House halts early ship retirements

Members of the House Armed Services Readiness subcommittee directed the Navy to retain three of the four cruisers that service leaders planned to pull from the force ahead of schedule. 

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One ship, the USS Port Royal, will be allowed to retire early, according to the subcommittee's draft version of the fiscal 2013 bill. 

The draft bill would also require the Navy "to maintain the operational capability and perform the necessary maintenance of the cruisers and dock landing ships in support of operational requirements of the combatant commands," according to subpanel members. 

The Navy planned to move a total of seven cruisers out of the service arsenal early over the next two years. Four ships were set to come out in fiscal 2013 with the remaining three coming off the line in fiscal 2014. 

The Navy had lobbied against including the cuts in the service's fiscal plan submitted to Congress in February. 

"We didn't particularly want to do that," Navy Secretary Ray Mabus told reporters at the Navy League's annual symposium in Maryland on April 16. 

The cost to upgrade those seven ships ships and keep them in the fleet totaled out to $4.1 billion, Vice Adm. Terry Blake, deputy chief of naval operations for integration of capabilities and resources, told House lawmakers in March.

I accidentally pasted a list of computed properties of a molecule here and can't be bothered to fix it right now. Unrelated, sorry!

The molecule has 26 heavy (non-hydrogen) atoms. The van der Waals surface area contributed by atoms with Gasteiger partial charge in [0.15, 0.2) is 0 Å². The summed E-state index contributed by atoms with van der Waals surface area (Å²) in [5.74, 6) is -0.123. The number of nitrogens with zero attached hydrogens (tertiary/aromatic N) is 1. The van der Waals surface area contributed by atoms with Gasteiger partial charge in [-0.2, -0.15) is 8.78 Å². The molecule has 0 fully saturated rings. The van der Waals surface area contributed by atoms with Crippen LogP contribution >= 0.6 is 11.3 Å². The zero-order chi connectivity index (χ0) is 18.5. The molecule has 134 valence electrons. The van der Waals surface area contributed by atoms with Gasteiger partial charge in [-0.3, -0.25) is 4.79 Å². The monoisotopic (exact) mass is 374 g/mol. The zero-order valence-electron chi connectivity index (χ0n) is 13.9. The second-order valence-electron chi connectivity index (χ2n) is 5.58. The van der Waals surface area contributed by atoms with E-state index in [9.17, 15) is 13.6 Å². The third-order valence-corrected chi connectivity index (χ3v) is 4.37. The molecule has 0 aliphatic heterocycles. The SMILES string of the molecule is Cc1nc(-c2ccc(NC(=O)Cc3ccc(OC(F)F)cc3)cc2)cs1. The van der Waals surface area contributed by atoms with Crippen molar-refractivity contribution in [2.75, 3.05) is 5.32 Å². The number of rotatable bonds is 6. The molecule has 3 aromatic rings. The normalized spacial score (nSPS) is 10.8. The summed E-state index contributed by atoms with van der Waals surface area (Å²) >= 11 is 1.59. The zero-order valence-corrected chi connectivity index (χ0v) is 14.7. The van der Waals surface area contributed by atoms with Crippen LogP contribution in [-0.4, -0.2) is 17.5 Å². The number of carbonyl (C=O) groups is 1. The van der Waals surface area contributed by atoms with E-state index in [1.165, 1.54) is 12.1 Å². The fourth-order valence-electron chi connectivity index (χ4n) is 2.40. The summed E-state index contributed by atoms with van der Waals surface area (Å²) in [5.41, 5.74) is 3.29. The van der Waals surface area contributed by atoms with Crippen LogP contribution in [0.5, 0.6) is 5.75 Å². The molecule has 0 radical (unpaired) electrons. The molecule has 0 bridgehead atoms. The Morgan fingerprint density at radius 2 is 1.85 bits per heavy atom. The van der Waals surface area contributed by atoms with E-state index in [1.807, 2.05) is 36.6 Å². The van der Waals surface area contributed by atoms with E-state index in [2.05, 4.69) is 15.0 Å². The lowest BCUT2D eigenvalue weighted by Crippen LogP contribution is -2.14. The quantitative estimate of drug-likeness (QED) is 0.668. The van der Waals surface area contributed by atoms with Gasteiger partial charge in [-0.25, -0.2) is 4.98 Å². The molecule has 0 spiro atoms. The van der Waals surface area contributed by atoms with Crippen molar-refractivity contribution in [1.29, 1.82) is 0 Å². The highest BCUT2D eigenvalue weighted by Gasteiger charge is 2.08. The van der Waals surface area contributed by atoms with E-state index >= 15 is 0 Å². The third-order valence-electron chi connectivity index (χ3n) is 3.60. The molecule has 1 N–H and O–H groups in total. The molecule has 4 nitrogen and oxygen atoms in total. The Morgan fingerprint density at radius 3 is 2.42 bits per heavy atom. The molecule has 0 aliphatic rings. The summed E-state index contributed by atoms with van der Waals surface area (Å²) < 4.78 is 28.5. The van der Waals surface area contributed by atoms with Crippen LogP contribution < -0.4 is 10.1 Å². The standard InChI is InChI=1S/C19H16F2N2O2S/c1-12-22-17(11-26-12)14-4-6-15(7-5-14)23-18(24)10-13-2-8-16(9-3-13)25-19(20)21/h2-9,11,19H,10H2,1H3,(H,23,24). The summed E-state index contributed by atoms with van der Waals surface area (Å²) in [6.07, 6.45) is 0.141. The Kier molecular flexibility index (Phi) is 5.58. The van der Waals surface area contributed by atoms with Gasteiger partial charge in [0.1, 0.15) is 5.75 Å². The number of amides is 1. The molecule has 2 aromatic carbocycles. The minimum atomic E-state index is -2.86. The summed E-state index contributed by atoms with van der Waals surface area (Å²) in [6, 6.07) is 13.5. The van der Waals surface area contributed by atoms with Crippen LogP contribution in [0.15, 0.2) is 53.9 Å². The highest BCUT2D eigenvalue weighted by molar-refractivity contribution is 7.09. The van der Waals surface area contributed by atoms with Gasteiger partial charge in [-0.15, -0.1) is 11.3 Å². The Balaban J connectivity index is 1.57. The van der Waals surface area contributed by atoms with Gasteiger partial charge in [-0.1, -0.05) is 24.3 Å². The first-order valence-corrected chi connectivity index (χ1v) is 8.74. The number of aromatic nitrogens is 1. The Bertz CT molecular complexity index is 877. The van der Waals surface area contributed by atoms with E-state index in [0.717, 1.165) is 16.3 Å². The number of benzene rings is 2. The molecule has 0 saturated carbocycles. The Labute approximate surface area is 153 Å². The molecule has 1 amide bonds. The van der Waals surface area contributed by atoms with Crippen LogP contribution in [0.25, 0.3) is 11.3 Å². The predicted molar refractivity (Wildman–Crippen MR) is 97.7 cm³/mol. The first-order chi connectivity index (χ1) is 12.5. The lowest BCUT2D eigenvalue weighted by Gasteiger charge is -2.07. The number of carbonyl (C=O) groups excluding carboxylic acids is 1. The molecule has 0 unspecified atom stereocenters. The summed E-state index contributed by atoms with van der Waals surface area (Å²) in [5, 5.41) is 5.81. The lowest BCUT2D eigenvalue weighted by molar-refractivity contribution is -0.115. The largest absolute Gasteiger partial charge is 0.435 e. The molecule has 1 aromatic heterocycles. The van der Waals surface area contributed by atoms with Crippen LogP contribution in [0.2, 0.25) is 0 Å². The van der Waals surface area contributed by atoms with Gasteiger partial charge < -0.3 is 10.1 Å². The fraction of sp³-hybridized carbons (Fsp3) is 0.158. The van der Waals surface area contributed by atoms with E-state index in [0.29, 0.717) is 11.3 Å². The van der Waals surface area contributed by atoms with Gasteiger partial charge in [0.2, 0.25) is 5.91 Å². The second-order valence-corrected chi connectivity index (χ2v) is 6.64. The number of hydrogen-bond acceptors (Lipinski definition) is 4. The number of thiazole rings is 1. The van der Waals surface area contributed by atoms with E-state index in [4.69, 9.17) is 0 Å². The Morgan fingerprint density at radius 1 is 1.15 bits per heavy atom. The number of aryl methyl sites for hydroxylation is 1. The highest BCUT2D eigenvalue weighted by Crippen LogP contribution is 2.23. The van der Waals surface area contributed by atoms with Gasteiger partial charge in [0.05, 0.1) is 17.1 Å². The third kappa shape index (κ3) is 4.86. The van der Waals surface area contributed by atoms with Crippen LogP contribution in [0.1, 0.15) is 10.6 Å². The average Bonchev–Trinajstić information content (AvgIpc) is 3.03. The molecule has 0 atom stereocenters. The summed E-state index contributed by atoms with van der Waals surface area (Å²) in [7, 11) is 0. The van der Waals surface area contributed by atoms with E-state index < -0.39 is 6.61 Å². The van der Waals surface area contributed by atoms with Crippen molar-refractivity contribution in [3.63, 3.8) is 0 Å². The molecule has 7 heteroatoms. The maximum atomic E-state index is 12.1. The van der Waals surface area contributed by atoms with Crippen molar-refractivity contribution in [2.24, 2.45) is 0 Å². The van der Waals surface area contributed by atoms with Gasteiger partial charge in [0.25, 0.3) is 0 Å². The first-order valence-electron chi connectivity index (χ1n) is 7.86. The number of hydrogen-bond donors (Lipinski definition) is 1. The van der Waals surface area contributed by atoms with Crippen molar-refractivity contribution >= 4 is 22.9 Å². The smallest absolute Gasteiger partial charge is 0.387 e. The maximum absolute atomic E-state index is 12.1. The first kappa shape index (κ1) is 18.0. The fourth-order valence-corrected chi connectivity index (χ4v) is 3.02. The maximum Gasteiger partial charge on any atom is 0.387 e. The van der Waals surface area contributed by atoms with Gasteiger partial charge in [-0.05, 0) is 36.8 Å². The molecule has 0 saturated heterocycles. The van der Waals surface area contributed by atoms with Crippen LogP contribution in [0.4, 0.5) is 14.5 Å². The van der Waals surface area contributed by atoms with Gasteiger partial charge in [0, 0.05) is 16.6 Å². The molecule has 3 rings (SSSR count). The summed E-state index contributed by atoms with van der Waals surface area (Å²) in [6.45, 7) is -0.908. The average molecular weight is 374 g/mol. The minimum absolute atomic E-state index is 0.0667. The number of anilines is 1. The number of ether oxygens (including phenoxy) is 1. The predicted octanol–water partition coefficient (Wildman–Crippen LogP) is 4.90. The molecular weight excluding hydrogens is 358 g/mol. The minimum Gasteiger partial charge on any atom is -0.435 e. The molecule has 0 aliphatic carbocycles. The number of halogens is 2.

But the decision to trim more than $500 billion from Pentagon coffers over the next decade put the Navy "in a universe of bad decisions," Mabus said at the time. 

Of the cost-cutting options available to service leaders, early ship retirements was "the best choice we [had] to make," he said. However, House defense subcommittee members thought otherwise. 

House lawmakers could only afford to salvage three of the four cruisers set for retirement in their version of the defense bill, full committee Chairman Rep. Buck McKeon (R-Calif.) told reporters Wednesday. 

Defense authorizers had to consider all the costs associated with keeping those vessels afloat, not just the price to modernize those warships, McKeon explained. 

Costs associated with maintaining a full Navy crew aboard those ships and making sure the ships are properly maintained throughout the vessel's service life all had to be considered, he said. 

House lawmakers could have included funds to upgrade all seven cruisers and spare them from early retirement, McKeon said. But, those ships would just end up sitting dormant at the Navy's docks, he said, because there would be no money to maintain and man those ships.